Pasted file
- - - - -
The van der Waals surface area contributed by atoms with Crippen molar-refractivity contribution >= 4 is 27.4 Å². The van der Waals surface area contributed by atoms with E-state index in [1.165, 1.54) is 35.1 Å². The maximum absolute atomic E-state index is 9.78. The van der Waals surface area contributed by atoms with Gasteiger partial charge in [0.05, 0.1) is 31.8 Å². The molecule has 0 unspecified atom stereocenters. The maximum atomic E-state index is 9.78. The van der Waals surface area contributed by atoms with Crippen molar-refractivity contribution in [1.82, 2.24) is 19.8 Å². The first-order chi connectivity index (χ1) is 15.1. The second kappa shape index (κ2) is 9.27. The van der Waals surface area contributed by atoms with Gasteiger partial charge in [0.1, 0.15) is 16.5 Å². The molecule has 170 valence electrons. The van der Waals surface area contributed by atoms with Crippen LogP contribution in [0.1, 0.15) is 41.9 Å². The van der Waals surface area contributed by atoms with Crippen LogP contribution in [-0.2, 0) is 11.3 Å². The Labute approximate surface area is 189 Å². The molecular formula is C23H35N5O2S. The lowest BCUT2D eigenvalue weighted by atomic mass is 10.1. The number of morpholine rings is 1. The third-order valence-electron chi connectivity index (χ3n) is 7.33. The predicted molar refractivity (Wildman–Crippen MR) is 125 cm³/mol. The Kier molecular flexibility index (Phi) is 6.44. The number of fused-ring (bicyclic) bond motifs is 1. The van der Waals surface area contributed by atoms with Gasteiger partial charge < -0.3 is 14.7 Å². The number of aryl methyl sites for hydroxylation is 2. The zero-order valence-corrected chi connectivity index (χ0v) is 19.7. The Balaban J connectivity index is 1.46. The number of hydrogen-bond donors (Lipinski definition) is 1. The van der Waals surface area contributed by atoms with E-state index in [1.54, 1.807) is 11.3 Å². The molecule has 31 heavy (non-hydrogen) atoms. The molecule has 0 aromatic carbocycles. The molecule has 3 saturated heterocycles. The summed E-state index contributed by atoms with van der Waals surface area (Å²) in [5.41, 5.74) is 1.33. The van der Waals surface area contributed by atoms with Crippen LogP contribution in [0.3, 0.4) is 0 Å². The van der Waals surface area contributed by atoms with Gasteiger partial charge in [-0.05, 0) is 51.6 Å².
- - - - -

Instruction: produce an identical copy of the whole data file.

The van der Waals surface area contributed by atoms with Crippen molar-refractivity contribution >= 4 is 27.4 Å². The van der Waals surface area contributed by atoms with E-state index in [1.165, 1.54) is 35.1 Å². The maximum absolute atomic E-state index is 9.78. The van der Waals surface area contributed by atoms with Gasteiger partial charge in [0.05, 0.1) is 31.8 Å². The molecule has 0 unspecified atom stereocenters. The maximum atomic E-state index is 9.78. The van der Waals surface area contributed by atoms with Crippen molar-refractivity contribution in [1.82, 2.24) is 19.8 Å². The first-order chi connectivity index (χ1) is 15.1. The second kappa shape index (κ2) is 9.27. The van der Waals surface area contributed by atoms with Gasteiger partial charge in [0.1, 0.15) is 16.5 Å². The molecule has 170 valence electrons. The van der Waals surface area contributed by atoms with Crippen LogP contribution in [0.1, 0.15) is 41.9 Å². The van der Waals surface area contributed by atoms with Crippen LogP contribution in [-0.2, 0) is 11.3 Å². The Labute approximate surface area is 189 Å². The molecular formula is C23H35N5O2S. The lowest BCUT2D eigenvalue weighted by atomic mass is 10.1. The number of morpholine rings is 1. The third-order valence-electron chi connectivity index (χ3n) is 7.33. The predicted molar refractivity (Wildman–Crippen MR) is 125 cm³/mol. The Kier molecular flexibility index (Phi) is 6.44. The number of fused-ring (bicyclic) bond motifs is 1. The van der Waals surface area contributed by atoms with Gasteiger partial charge < -0.3 is 14.7 Å². The number of aryl methyl sites for hydroxylation is 2. The zero-order valence-corrected chi connectivity index (χ0v) is 19.7. The Balaban J connectivity index is 1.46. The number of hydrogen-bond donors (Lipinski definition) is 1. The van der Waals surface area contributed by atoms with E-state index in [1.54, 1.807) is 11.3 Å². The molecule has 31 heavy (non-hydrogen) atoms. The molecule has 0 aromatic carbocycles. The molecule has 3 saturated heterocycles. The summed E-state index contributed by atoms with van der Waals surface area (Å²) in [5.41, 5.74) is 1.33. The van der Waals surface area contributed by atoms with Crippen LogP contribution in [0.3, 0.4) is 0 Å². The van der Waals surface area contributed by atoms with Gasteiger partial charge in [-0.05, 0) is 51.6 Å².